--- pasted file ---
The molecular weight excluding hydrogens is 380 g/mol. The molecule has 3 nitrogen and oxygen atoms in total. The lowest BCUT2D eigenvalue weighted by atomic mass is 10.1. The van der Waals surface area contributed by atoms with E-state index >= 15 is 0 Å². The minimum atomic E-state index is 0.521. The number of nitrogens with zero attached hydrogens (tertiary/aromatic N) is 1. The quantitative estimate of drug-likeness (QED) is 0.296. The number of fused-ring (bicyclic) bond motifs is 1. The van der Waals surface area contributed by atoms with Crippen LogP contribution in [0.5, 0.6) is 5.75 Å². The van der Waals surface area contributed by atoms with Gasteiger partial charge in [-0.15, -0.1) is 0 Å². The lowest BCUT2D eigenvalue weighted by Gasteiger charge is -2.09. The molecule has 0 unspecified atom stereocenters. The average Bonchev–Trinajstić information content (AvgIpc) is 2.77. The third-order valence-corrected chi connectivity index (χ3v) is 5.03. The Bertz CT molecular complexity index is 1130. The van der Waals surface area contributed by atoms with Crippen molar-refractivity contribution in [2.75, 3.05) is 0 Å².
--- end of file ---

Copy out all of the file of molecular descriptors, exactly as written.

The molecular weight excluding hydrogens is 380 g/mol. The molecule has 3 nitrogen and oxygen atoms in total. The lowest BCUT2D eigenvalue weighted by atomic mass is 10.1. The van der Waals surface area contributed by atoms with E-state index >= 15 is 0 Å². The minimum atomic E-state index is 0.521. The number of nitrogens with zero attached hydrogens (tertiary/aromatic N) is 1. The quantitative estimate of drug-likeness (QED) is 0.296. The number of fused-ring (bicyclic) bond motifs is 1. The van der Waals surface area contributed by atoms with Crippen LogP contribution in [0.5, 0.6) is 5.75 Å². The van der Waals surface area contributed by atoms with Gasteiger partial charge in [-0.15, -0.1) is 0 Å². The lowest BCUT2D eigenvalue weighted by Gasteiger charge is -2.09. The molecule has 0 unspecified atom stereocenters. The average Bonchev–Trinajstić information content (AvgIpc) is 2.77. The third-order valence-corrected chi connectivity index (χ3v) is 5.03. The Bertz CT molecular complexity index is 1130. The van der Waals surface area contributed by atoms with Crippen molar-refractivity contribution in [2.75, 3.05) is 0 Å².